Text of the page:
When I wrote on my blog recently about investment vs disposable clothing, a reader messaged me to ask if I had ever looked at ethical brands. No I hadn't and it got me thinking. If we are talking about buying investment pieces, things we love and are good quality that we wear longer then we are of course not adding to the mountain of items ending up in landfill or needing to be recycled. There were some great TV documentaries on this problem last year (look up Hugh's Ware on Waste on iplayer) and it is something I have been conscious of for some time. We buy too much 'stuff', we throw out too much 'stuff'. We accumulate things we don't need.
So I thought I would take up the challenge and look into what ethical brands are out there for ladies clothing. But I wanted something stylish as well as practical and ethical.
Below are a selection of some brands I found:
BAM Bamboo Clothing
The first brand I thought of is BAM. I have had their catalogues arrive in the post but as yet have not purchased anything. BAM sells bamboo clothing. Clothing made from bamboo is not only good for the environment it is also biodegradable. The fabric also has fantastic thermal and moisture wicking properties so is ideal for workout wear and loungewear. But there are many other benefits - see below. Take a look at the BAM website. I will definitely be looking into placing an order, maybe a workout top or leggings!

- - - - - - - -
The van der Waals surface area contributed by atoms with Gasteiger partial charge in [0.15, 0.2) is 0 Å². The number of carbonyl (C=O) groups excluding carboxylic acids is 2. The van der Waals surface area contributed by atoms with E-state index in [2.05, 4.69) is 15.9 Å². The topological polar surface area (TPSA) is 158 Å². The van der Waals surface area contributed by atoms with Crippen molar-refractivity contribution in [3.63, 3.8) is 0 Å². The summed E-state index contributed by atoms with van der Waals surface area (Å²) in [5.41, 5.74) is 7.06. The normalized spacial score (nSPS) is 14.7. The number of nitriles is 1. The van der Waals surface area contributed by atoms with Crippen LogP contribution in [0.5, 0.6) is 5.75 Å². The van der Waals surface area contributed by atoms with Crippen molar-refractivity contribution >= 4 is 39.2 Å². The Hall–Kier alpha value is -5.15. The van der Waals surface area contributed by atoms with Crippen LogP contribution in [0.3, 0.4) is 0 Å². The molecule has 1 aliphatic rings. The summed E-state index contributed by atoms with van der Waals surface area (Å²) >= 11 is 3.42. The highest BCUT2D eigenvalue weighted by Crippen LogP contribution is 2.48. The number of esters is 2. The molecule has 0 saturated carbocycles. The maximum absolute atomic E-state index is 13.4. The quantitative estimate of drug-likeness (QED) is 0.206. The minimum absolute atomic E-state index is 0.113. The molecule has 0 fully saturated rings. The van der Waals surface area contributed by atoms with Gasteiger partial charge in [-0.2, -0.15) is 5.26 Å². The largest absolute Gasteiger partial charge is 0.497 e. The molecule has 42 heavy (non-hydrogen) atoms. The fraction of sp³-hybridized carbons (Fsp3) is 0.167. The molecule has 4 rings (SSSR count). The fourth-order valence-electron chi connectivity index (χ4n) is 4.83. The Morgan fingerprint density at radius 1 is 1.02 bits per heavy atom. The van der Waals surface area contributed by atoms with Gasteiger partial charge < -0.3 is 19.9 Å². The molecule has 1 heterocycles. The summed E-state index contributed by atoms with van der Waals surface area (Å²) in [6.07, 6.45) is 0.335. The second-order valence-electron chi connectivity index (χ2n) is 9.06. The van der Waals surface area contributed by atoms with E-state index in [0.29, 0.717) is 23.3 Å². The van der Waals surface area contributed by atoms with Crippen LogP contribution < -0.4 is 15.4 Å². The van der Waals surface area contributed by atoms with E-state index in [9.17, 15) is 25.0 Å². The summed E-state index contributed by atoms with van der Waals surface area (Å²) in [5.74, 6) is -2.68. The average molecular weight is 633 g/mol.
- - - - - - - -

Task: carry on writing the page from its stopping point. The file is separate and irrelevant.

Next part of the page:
The next brand that rang a bell with me was People Tree. They are recognised in the industry for being a pioneer for ethical and environmentally sustainable fashion. But again when I am searching online for an item I never look at them. I was pleasantly surprised when I looked at their website. Lots of dresses and tops, great knitwear. Quite casual in style but I'd love to take a closer look and try a few items on.
Obviously a brand I know quite well, they have shops all over and one close to me but I was only very vaguely aware of their ethical approach. Fat Face has a company wide 'code of conduct' that all factories that produce their clothing must abide by as well as working with suppliers and other organisations to make sure their workers are treated fairly. When I went to their website to take a closer look I didn't feel this approach was clear at all which I think is a shame. I had to go to 'The Story' to find out more - and even that is quite hidden.
And a few others that stood out:
H&M Concious Exclusive
ASOS Eco Edit
H&M and ASOS were not easy to find on their websites so I have included a direct link.
I also came across a bridal wear brand too - and I know someone who I think would love their designs! Take a look at Minna. Shh you know who you are x
So that's my little summary of ethical brands, I am sure it is only the tip of the iceberg but I will be looking a little closer from now on.
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Hi, I’m Michelle and my blog Fifty & Fab is all about my journey into and through my fifties. I share style tips, health and fitness inspiration, I talk about my holidays and days out and I tell you about my beauty regime and my lifestyle. I hope you might pick up a tip or two and get some inspiration!
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